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Participatory Research Aden Aw-Hassan Aleppo, April 28, 2005.

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Presentation on theme: "Participatory Research Aden Aw-Hassan Aleppo, April 28, 2005."— Presentation transcript:

1 Participatory Research Aden Aw-Hassan Aleppo, April 28, 2005

2 FPR is NOT an extension program and is NOT a community development program. It is a research approach aimed at: Developing technologies and evaluating their performance with substantial and active input from farmers. Introduction

3 Why FPR? It is expected to increase research impact by: –Improving relevance of technology. –Reducing the research lag (development phase). –Reducing the adoption lag (early adoption). –Increasing adoption speed. It is expected to empower farmers through: –Giving them a say in research design & technology development –Building their technical and problem solving capacities, –Increasing farmers knowledge

4 Principles Can facilitate: –Group learning –Developing different circumstances –Spread of information 1.Working with a group of farmers: Farmers Interest Group

5 2.Farmer Selection Farmers with similar interest on a specific technology (olive production with water harvesting, improving soil fertility, irrigation management, improved forage production). Farmers hosting experiments. Farmers joining the group evaluation.

6 3.Farmers agreement with process The whole plan developed and agreed with farmers at the beginning of the season Clarify the process for the farmers from the beginning and get their input What is convenient for researchers may not be so for farmers, make sure that arrangements are mutually accommodating

7 4.Participatory Research Process Timing of participation –Planning –Evaluation and observations: stage 1 stage 2 stage 3 stage 4 –Overall assessment of the results

8 Data Collection –How farmers will record their evaluation/observations: Individually by host farmers recording sheets. Individually by group of other farmers. Through facilitated group discussion. –Methods of data recording: Evaluation criteria (Farmers criteria, Researchers criteria) Evaluation sheets (individually) Participatory tools (scoring, ranking, using charts, etc.) - How do farmers monitor the improvement in their capacities and skills

9 Farmers filling varietal evaluation sheets

10 5.Final assessment Discuss how the evaluation should be modified. Discuss if they suggest any changes.

11 Different FPR tools? RRA and PRA Participatory poverty assessment and Wealth ranking Community Resource mapping Gender and activity analysis Participator technology evaluation (PTE) Farmer interest groups Participatory land degradation assessment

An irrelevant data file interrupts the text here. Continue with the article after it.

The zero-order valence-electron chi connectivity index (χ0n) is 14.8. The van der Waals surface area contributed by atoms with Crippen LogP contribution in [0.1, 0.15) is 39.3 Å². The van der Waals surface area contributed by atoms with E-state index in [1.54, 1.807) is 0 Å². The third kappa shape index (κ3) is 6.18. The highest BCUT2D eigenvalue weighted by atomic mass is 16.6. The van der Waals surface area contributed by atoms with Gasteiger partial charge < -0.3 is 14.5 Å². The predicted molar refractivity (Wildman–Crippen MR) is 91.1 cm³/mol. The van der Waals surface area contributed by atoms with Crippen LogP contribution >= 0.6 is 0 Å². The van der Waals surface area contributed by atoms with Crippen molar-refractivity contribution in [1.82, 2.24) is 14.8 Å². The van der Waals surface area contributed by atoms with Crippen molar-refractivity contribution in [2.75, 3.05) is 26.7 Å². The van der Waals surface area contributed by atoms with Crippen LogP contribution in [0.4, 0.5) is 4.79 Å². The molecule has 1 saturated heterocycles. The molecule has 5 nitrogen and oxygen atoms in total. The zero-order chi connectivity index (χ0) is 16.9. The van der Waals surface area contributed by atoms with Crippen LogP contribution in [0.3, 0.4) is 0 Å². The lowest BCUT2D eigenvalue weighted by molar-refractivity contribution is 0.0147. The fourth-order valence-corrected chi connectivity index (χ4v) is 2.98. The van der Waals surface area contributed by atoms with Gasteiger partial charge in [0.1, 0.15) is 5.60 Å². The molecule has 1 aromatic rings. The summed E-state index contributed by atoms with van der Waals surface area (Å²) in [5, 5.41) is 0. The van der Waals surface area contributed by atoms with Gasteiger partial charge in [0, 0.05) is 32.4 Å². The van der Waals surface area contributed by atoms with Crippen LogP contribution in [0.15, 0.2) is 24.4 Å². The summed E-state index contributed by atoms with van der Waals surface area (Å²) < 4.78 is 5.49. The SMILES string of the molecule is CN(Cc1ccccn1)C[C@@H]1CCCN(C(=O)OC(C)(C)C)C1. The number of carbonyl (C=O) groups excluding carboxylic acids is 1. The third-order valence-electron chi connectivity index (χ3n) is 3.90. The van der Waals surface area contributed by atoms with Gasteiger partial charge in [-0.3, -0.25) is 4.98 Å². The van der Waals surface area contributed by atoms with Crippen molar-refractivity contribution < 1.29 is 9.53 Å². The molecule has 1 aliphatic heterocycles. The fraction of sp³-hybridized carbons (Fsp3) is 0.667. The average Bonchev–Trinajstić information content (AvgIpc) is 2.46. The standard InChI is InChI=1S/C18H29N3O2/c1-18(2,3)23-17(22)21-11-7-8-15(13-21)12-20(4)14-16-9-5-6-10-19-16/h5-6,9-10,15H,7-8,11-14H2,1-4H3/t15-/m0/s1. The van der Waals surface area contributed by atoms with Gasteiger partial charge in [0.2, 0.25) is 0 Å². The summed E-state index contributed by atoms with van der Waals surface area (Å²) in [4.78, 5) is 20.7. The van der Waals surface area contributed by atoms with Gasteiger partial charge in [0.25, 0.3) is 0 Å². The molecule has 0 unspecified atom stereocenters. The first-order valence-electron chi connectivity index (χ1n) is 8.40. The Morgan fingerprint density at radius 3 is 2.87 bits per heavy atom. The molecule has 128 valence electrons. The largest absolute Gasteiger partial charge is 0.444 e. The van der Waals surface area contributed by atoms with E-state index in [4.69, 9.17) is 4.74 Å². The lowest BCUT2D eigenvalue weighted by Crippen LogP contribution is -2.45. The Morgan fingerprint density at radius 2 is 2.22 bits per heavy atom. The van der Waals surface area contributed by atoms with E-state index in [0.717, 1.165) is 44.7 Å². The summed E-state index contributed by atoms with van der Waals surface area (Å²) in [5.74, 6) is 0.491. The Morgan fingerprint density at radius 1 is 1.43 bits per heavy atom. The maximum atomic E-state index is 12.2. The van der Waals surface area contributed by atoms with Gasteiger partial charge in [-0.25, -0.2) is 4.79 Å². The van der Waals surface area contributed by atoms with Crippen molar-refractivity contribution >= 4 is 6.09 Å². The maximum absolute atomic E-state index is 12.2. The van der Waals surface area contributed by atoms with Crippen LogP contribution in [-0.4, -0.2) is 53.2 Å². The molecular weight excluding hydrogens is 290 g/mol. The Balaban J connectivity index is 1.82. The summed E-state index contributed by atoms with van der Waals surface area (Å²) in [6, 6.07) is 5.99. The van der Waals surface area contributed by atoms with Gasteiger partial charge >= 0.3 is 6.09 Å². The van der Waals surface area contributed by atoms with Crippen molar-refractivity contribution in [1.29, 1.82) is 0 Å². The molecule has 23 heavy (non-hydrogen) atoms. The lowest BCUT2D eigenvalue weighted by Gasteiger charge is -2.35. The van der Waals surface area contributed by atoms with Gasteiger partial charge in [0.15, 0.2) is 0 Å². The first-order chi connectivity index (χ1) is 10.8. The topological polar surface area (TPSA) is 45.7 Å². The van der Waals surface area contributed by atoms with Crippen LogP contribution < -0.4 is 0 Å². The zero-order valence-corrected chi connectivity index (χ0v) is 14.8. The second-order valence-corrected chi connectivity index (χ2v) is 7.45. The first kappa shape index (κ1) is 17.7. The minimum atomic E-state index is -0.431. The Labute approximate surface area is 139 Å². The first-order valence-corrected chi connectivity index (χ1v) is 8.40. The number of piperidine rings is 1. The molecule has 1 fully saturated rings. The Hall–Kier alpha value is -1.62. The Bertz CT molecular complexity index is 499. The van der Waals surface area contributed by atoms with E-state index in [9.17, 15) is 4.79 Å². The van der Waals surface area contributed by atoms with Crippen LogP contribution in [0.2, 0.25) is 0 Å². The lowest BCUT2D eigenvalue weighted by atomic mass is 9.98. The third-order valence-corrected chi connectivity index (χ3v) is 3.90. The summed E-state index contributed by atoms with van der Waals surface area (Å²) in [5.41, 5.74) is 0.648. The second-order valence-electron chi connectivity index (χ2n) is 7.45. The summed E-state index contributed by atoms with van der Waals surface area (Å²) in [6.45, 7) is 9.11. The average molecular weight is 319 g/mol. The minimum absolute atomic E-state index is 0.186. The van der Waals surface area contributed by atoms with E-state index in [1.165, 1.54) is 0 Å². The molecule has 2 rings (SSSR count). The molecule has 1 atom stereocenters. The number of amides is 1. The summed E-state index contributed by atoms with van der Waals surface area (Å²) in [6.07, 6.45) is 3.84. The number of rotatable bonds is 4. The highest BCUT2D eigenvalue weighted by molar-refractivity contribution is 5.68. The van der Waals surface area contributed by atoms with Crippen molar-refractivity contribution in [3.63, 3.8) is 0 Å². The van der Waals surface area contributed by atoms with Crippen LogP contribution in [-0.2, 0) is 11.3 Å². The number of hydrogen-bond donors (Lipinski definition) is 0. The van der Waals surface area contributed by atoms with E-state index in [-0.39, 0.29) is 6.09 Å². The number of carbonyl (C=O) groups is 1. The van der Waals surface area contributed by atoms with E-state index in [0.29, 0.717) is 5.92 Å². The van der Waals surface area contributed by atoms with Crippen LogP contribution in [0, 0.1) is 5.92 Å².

12 RRA and PRA Diagnose the problem Identify potential solutions Determine the types of users who are most affected and could benefit the most Determine potential farmers participation in experimentation Tools: –Facilitated focus group discussions, use of cards, unstructured individual interviews, use of drawings or community mapping, historical trend analysis,

13 Participatory poverty assessment/wealth ranking Develop farmers own criteria on poverty and well- being indicators Solicit farmers assessment of relative poverty levels of different households and determining factors Identify farmers priorities for improving their well- being

14 Community resource mapping

15 Farmer Interest Groups Can facilitate: –Group learning through farmer-to-farmer exchange –Developing different circumstances (based on different farmers strategies and experiences) –Speedy diffusion of information(extension element) Needs: - good facilitation - clear learning program Its drawback is the cost

16 Farmer Field Schools Mainly building farmers knowledge of a problem so they can change their practices Strengthening of farmer research and decision- making capacity Mostly developed and used in the IPM programs This is now expanding to Integrated Crop Management and marketing areas (for example organic production)

17 Farmer Research Committees (CIALS) Build and support local communities to: – develop their own research capacity –Demand more effective R&D services

18 Participatory Technology Evaluation (PTE)? Farmers are involved in specific events for technology assessment (mid-season, at harvest, etc) Specific tools are used for soliciting farmers assessment of the technology –Facilitated Group discussions using cards, charts, voting, etc –Scoring forms (farmers score technologies based on agreed criteria including farmers)

19 Participatory land degradation assessment

20 Why participatory research?

21 Passive Collaborative Collegial Gradient of participation Degree of participation in decision-making Researcher- led Farmer led LowHigh Research type Extractive Empowered

22 Water and soil management Seeds of new varieties MFA Degree of particip ation High Intensity of knowledge required Maintaining crop varieties of different qualities Seeds of new varieties LFA Low Prioritizing livelihoods options Development of marketing network Collective action on CR management

23 Research lag and adoption lag Technology adoption Years Conventional research FPR 7 11 Impact of participatory research






29 What is required for successful FPR? Training of researchers Well defined approach with clear stages of planning, capacity building, experimentation, data collection, evaluation, feedback to users, and reflection. Genuine desire to incorporate farmers knowledge and realities into the research process Genuine desire to see the impact of research outputs on peoples livelihoods Commitment to continuous learning

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